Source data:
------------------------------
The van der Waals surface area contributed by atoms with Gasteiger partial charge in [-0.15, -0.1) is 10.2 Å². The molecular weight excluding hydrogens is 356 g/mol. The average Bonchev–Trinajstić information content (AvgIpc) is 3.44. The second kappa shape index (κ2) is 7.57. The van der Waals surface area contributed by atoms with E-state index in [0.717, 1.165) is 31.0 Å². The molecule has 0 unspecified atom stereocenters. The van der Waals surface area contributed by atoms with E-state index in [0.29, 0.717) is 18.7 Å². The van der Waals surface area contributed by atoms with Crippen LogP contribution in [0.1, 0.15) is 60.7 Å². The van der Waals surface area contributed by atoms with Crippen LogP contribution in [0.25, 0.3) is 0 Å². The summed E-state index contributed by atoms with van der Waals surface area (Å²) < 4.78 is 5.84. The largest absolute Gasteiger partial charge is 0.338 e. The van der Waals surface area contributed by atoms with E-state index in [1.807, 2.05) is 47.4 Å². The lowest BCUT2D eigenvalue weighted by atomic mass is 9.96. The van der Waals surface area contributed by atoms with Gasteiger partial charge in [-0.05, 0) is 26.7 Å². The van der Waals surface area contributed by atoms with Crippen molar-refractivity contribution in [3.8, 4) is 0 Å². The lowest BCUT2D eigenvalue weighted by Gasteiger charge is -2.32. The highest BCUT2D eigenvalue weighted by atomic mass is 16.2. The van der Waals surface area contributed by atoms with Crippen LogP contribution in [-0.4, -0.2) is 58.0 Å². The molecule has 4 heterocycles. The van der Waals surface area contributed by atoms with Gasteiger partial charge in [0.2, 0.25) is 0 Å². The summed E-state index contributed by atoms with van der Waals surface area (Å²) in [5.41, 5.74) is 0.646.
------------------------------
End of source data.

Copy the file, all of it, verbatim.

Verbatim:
The van der Waals surface area contributed by atoms with Gasteiger partial charge in [-0.15, -0.1) is 10.2 Å². The molecular weight excluding hydrogens is 356 g/mol. The average Bonchev–Trinajstić information content (AvgIpc) is 3.44. The second kappa shape index (κ2) is 7.57. The van der Waals surface area contributed by atoms with E-state index in [0.717, 1.165) is 31.0 Å². The molecule has 0 unspecified atom stereocenters. The van der Waals surface area contributed by atoms with E-state index in [0.29, 0.717) is 18.7 Å². The van der Waals surface area contributed by atoms with Crippen LogP contribution in [0.1, 0.15) is 60.7 Å². The van der Waals surface area contributed by atoms with Crippen LogP contribution in [0.25, 0.3) is 0 Å². The summed E-state index contributed by atoms with van der Waals surface area (Å²) < 4.78 is 5.84. The largest absolute Gasteiger partial charge is 0.338 e. The van der Waals surface area contributed by atoms with E-state index in [1.807, 2.05) is 47.4 Å². The lowest BCUT2D eigenvalue weighted by atomic mass is 9.96. The van der Waals surface area contributed by atoms with Gasteiger partial charge in [-0.05, 0) is 26.7 Å². The van der Waals surface area contributed by atoms with Crippen molar-refractivity contribution in [3.8, 4) is 0 Å². The lowest BCUT2D eigenvalue weighted by Gasteiger charge is -2.32. The highest BCUT2D eigenvalue weighted by atomic mass is 16.2. The van der Waals surface area contributed by atoms with Crippen LogP contribution in [-0.4, -0.2) is 58.0 Å². The molecule has 4 heterocycles. The van der Waals surface area contributed by atoms with Gasteiger partial charge in [0.2, 0.25) is 0 Å². The summed E-state index contributed by atoms with van der Waals surface area (Å²) in [5.41, 5.74) is 0.646.